Of course this recontextualization also extends to the way the narrative resolves. Once the demonic overlords are revealed, the democracy vs monarchy argument which has dominated the game so far becomes a much more philosophical discussion about the nature of free will and if that free will is worth the cost of your security. Lord Mortimer wants to break away from the current order of things and give humans much more control over their own destiny despite Gregory’s warnings that this would lead them to becoming uncontrollable and thus dangerous to themselves. Given the unprecedented amount of warfare and staggering human loss of life that follows this period of European history (namely the napoleonic wars and world war I and II) it’s actually quite a clever way to lend weight to the player’s decisions. It’s particularly well presented as the demons genuinely are altruistic and want the best for humanity, they simply have conflicting ideas about how best to manage them.
As with any good “choose your own adventure” style game there are multiple different endings you can get which depend on a range of different factors – who is alive at the end of the game, philosophical decisions you’ve made at key points of the game and one relying on an entirely secret hidden character.
In my first attempt I ended up supporting Mortimer in giving humanity it’s freedom only for him to decide he was so impressed with me that he was going to take my body as his next vessel and essentially kill Louis. It left me with a sort of morbid satisfaction, I’d gone into the game expecting one thing only to be surprised at the scope and depth which ultimately swallowed me. By siding with the demons and fully embracing the demonic powers I had played with fire and ultimately got burnt. It frankly made complete sense is a game which uses consequence as a key gameplay element.
It was only after a little outside research that I was able to see the other endings, the pick of the litter being a route you can take where you contact the head of the demonic family, Ashael and if you pass a series of obtuse and alien conversations, allow him to possess you and kill Lord Mortimer preventing his plan. The final sections in this ending play out like something from a David Lynch movie complete with out of sequence scenes, strange conversations and dreamscape environments. It all felt so very far away from the historical fiction of the first few chapters and it oddly completely works.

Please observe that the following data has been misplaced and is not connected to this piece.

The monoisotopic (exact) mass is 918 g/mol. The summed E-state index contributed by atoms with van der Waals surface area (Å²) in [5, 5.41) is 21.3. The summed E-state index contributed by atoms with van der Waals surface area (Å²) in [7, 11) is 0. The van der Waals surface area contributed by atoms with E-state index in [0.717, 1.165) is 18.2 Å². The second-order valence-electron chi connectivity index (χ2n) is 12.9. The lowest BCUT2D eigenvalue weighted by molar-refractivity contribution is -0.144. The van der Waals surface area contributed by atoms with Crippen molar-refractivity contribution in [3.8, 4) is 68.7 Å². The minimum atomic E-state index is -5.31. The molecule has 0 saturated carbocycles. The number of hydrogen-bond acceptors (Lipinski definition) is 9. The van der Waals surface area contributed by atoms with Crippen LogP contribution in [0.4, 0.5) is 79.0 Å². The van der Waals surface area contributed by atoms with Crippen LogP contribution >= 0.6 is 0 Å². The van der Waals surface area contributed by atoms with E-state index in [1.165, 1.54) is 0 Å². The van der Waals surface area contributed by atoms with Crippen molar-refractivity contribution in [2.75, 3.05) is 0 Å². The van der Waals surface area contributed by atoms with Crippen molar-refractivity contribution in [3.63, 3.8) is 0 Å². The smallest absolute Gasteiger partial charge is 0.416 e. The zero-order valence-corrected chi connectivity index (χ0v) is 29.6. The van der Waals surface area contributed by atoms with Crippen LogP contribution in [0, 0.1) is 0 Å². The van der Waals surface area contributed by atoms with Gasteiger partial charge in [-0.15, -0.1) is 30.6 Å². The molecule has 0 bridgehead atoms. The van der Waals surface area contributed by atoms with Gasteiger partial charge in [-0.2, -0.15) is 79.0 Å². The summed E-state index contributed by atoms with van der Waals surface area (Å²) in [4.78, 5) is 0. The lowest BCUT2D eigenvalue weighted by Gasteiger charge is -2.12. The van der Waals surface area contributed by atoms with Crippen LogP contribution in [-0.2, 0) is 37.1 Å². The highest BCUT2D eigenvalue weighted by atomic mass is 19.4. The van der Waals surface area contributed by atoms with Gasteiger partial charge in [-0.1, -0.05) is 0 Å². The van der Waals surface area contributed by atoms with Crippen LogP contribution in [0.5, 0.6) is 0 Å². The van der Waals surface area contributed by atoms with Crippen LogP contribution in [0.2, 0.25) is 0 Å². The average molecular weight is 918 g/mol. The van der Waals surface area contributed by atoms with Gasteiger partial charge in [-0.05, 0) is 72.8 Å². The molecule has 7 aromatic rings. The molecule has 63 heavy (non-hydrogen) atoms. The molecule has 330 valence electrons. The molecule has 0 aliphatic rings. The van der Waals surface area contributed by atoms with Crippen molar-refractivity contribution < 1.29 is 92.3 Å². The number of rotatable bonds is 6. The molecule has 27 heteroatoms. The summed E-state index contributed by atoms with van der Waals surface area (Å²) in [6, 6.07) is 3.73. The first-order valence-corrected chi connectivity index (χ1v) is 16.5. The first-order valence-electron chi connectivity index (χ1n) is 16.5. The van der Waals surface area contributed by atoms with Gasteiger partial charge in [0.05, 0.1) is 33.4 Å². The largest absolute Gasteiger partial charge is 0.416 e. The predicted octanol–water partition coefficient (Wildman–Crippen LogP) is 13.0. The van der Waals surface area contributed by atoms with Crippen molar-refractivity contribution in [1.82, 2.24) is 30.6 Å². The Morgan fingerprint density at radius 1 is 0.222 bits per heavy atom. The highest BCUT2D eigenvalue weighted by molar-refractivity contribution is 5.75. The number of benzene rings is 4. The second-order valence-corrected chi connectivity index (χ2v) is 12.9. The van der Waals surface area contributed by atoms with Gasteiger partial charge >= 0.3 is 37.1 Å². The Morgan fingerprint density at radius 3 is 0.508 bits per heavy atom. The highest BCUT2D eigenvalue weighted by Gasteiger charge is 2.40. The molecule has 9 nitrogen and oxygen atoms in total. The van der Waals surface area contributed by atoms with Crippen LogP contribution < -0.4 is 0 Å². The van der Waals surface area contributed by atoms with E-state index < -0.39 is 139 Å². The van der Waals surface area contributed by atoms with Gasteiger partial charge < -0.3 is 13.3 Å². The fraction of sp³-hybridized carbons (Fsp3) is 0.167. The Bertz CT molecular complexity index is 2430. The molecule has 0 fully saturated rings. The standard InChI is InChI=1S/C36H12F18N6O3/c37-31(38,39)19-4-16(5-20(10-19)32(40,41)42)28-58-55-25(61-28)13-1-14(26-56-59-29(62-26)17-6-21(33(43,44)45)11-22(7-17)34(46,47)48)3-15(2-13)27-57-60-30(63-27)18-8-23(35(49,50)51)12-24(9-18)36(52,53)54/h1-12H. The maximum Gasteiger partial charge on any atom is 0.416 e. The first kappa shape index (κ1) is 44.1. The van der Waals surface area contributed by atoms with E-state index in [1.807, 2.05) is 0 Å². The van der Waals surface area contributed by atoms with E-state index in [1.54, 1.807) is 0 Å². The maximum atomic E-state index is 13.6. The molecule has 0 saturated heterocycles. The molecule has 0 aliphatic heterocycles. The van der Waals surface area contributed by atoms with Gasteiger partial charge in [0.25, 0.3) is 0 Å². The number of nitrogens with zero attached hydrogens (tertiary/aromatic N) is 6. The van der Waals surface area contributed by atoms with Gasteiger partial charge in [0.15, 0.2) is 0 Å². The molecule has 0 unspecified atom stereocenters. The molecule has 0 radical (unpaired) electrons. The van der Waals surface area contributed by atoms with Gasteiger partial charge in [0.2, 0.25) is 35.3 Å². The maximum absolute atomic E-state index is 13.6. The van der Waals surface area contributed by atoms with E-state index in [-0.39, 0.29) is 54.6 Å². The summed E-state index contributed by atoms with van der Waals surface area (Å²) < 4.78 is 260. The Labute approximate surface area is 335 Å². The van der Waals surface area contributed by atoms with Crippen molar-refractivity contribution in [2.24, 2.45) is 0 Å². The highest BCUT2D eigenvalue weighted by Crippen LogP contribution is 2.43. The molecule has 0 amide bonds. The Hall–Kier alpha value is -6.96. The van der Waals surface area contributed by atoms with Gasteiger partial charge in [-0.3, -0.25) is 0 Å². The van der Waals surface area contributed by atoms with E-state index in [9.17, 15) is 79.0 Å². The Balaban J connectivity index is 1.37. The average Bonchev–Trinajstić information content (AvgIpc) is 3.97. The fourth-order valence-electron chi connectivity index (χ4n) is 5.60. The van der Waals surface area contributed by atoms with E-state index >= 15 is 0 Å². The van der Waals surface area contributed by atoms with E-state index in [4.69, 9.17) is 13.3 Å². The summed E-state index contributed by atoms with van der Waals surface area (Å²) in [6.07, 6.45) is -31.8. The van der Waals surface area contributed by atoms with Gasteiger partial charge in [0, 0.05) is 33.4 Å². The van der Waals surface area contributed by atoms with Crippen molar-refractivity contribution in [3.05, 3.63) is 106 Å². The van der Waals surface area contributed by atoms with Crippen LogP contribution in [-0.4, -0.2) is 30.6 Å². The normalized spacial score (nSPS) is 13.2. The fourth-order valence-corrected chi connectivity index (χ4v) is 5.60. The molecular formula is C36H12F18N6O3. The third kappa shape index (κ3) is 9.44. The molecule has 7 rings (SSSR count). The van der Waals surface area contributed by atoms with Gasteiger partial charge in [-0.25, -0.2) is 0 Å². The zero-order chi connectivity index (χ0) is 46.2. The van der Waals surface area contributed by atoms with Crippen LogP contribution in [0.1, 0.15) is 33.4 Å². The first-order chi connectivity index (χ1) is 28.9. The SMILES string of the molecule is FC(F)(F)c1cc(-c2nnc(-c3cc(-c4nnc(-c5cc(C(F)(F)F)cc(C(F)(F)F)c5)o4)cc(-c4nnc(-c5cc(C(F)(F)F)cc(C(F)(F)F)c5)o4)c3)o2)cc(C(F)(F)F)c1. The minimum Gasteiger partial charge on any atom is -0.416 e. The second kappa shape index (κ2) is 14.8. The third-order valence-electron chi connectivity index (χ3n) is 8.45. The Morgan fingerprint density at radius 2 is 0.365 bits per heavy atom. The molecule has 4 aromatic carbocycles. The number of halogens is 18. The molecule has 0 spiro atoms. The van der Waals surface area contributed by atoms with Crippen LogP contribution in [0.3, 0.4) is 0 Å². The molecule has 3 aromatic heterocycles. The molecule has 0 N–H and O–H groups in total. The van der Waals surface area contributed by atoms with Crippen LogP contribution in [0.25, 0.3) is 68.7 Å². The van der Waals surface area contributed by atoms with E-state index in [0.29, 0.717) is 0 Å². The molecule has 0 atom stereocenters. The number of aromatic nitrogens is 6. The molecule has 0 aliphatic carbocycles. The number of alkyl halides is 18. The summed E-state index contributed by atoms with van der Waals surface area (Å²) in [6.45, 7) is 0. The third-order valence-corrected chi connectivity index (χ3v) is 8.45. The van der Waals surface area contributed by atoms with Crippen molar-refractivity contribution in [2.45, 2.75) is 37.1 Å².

The Council sounds like it shouldn’t work, it’s so incredibly niche even within it’s genre but it’s one of those rare occasions where every element the developer has worked on comes together. It’s got all the issues that come as part of the package with a small independent developed game. The animation is janky, the soundtrack is forgettable and the voice acting is spotty but you really can feel the passion that the devs have poured into the narrative, setting and blending the gameplay seamlessly into it. If you’re at all interested in games that don’t tread the beaten path and wholeheartedly commit to their premise I couldn’t recommend the Council more.
2 thoughts on “The Council – Or why there needs to be more games about 18th century demons”
Amazing! I think I may check this game out it sounds quite interesting.
I definitely recommend it. If you can get past the janky graphics it’s an incredibly interesting original game!